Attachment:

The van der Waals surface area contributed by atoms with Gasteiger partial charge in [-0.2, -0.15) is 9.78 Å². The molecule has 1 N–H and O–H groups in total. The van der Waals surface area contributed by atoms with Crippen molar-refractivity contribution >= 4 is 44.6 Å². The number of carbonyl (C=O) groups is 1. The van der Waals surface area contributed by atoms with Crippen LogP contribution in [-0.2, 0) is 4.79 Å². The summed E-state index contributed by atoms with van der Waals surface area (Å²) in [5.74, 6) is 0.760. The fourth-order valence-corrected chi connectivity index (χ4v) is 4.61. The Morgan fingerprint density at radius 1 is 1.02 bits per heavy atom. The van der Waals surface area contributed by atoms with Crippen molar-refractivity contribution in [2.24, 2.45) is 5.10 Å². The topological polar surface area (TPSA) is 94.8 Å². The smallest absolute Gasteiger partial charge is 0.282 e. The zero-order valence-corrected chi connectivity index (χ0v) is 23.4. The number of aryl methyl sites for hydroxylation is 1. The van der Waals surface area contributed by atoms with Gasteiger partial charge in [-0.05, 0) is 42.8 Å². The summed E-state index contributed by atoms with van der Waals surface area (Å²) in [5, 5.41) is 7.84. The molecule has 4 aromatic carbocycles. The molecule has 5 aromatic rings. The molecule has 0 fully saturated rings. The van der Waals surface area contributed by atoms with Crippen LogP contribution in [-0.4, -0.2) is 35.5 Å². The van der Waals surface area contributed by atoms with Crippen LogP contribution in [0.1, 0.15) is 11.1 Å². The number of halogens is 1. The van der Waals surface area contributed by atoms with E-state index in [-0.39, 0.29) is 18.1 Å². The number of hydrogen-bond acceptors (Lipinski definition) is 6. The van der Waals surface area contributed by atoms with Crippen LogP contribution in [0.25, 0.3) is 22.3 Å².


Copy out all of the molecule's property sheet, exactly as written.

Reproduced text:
The van der Waals surface area contributed by atoms with Gasteiger partial charge in [-0.2, -0.15) is 9.78 Å². The molecule has 1 N–H and O–H groups in total. The van der Waals surface area contributed by atoms with Crippen molar-refractivity contribution >= 4 is 44.6 Å². The number of carbonyl (C=O) groups is 1. The van der Waals surface area contributed by atoms with Crippen LogP contribution in [-0.2, 0) is 4.79 Å². The summed E-state index contributed by atoms with van der Waals surface area (Å²) in [5.74, 6) is 0.760. The fourth-order valence-corrected chi connectivity index (χ4v) is 4.61. The Morgan fingerprint density at radius 1 is 1.02 bits per heavy atom. The van der Waals surface area contributed by atoms with Crippen molar-refractivity contribution in [2.24, 2.45) is 5.10 Å². The topological polar surface area (TPSA) is 94.8 Å². The smallest absolute Gasteiger partial charge is 0.282 e. The zero-order valence-corrected chi connectivity index (χ0v) is 23.4. The number of aryl methyl sites for hydroxylation is 1. The van der Waals surface area contributed by atoms with Gasteiger partial charge in [-0.05, 0) is 42.8 Å². The summed E-state index contributed by atoms with van der Waals surface area (Å²) in [5, 5.41) is 7.84. The molecule has 4 aromatic carbocycles. The molecule has 5 aromatic rings. The molecule has 0 fully saturated rings. The van der Waals surface area contributed by atoms with Crippen LogP contribution in [-0.4, -0.2) is 35.5 Å². The van der Waals surface area contributed by atoms with Crippen LogP contribution in [0.1, 0.15) is 11.1 Å². The number of halogens is 1. The van der Waals surface area contributed by atoms with E-state index in [-0.39, 0.29) is 18.1 Å². The number of hydrogen-bond acceptors (Lipinski definition) is 6. The van der Waals surface area contributed by atoms with Crippen LogP contribution in [0.25, 0.3) is 22.3 Å².